The love a father has for his child is not something that normally begs any explanation, but when Brian Burke found himself twice thrust into the arena of accidental activism—the second time so tragically—he needed to speak out, at the very least, to draw a line in the sand. Burke made it publicly clear that his gay son not only had his family’s full support, but deserved honour and respect.
By marching in yesterday’s Pride Parade in memory of his son, Burke demanded it.
At the moment a child musters up the bravery to come out, a complicated process begins with the family. Suddenly, the ostracizing effects of homophobia extend to the parent, who is often forced to confront their own feelings of embarrassment and confusion, and who may now be subject to judgmental whispers and cutting diatribes themselves. For a parent, homophobia also carries the insidious suggestion that their parenting has failed—and to the religious, the notion that supporting a gay child is an affront to God.
For Brian Burke, marching under a rainbow flag in front of hundreds of thousands of Torontonians was not a tableau he’d have foreseen years ago, but for some observers, it will define his legacy more importantly than his career in professional sports. His visibility as a PFLAG dad reverberates through families reconciling a child’s coming out, especially those parents struggling under the grip of cultural or religious condemnation. It affirms that love is paramount and that a network of support is available.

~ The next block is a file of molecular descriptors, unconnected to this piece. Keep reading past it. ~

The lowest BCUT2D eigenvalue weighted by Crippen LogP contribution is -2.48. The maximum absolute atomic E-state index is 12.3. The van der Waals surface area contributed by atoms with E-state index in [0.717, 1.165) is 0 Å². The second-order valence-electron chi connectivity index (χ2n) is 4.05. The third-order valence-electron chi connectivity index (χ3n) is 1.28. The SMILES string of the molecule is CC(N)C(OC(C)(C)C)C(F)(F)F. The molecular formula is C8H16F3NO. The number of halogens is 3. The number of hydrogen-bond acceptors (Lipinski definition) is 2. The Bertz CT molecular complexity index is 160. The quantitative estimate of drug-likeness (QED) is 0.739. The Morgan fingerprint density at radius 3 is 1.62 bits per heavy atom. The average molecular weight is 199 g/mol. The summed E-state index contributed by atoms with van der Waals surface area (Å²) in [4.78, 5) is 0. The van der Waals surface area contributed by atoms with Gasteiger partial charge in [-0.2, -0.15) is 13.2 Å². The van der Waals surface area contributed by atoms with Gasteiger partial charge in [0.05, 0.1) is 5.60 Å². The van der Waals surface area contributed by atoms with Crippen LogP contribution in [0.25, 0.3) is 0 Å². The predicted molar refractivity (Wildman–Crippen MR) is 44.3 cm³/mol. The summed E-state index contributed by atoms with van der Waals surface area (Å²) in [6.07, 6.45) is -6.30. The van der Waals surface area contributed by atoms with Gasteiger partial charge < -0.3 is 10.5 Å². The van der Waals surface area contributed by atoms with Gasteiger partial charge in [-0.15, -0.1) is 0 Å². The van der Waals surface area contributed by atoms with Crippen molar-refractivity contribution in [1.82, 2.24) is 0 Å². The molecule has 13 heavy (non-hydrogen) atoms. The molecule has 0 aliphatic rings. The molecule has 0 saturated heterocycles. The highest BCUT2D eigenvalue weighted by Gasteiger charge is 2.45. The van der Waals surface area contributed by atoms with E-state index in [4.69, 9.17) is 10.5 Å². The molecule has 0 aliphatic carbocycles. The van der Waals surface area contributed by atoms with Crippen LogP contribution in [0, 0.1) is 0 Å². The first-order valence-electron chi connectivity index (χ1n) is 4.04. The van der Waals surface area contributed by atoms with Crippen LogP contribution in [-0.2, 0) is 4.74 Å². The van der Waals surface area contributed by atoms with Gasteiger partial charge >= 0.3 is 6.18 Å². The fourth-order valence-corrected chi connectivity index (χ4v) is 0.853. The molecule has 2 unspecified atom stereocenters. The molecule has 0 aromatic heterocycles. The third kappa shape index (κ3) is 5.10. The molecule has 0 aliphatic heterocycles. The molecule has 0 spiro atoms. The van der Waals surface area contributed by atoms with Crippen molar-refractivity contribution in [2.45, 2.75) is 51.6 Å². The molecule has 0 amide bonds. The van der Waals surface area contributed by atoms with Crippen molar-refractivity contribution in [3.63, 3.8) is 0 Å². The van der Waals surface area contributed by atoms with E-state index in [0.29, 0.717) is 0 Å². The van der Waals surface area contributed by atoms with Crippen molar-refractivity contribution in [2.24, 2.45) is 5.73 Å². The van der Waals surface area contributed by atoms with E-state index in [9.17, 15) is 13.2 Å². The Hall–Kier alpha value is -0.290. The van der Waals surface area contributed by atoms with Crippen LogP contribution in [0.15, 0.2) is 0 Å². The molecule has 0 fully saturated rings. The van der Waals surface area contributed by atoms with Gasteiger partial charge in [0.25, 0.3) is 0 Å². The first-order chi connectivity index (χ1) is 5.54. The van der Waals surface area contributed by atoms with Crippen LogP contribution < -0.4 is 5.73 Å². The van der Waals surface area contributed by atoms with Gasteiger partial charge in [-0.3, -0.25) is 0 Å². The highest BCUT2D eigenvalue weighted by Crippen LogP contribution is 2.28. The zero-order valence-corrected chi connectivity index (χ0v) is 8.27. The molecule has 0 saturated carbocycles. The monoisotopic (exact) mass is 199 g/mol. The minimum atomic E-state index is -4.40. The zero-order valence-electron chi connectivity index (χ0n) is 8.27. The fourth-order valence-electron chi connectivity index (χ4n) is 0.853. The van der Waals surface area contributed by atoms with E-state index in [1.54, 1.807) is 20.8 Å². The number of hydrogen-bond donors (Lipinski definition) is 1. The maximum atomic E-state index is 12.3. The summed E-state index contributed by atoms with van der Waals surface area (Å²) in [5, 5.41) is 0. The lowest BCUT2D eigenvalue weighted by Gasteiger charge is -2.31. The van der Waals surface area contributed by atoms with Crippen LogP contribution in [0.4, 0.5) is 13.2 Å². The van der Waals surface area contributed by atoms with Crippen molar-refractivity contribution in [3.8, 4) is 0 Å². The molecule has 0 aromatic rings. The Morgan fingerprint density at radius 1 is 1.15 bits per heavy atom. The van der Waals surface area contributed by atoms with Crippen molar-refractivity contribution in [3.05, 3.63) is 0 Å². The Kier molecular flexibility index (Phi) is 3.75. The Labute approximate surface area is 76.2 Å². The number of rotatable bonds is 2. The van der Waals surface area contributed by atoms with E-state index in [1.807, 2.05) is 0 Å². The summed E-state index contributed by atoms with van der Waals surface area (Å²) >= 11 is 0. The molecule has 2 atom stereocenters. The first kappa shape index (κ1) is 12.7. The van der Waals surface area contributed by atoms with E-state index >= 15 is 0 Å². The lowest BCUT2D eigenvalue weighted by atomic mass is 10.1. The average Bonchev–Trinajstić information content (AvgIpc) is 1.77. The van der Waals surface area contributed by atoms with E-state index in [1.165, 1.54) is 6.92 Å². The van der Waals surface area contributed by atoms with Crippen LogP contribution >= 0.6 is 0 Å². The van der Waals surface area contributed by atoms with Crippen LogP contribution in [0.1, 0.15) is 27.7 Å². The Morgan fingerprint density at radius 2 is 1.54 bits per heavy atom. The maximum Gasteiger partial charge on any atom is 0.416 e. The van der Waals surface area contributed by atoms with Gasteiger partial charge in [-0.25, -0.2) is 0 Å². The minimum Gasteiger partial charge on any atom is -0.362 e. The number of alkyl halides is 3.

It also shows gay people that acceptance from their families may be possible.
During the parade, PFLAG was hailed with applause from the sidelines, but Burke likely wasn’t aware of how significantly the cheering swelled as they passed. This remarkable response from the crowd is laced with a history of familial pain, but more importantly, healing and honour.
Though Burke is used to publicity when it comes to his career, he understandably seems uncomfortable with the activist role he’s assumed since Brendan’s death: this certainly was not an area of expertise, but of course you don’t abandon your son. How could anyone possibly believe otherwise?
But they do, and that’s why he marched. This year, he and Brendan planned to walk side-by-side, proud father and son.
As a PFLAG tale, the Burke family’s shared coming-out process was not particularly unique. As a eulogy, however, Brian Burke continues to distinguish his son’s short but powerful life with a force that Brendan could never have imagined.
And because of their story, some terrified little boy somewhere is going to find the strength to tell his hockey dad a gut-wrenching secret, and that dad is going to tell his son that it’s okay, and that he is loved.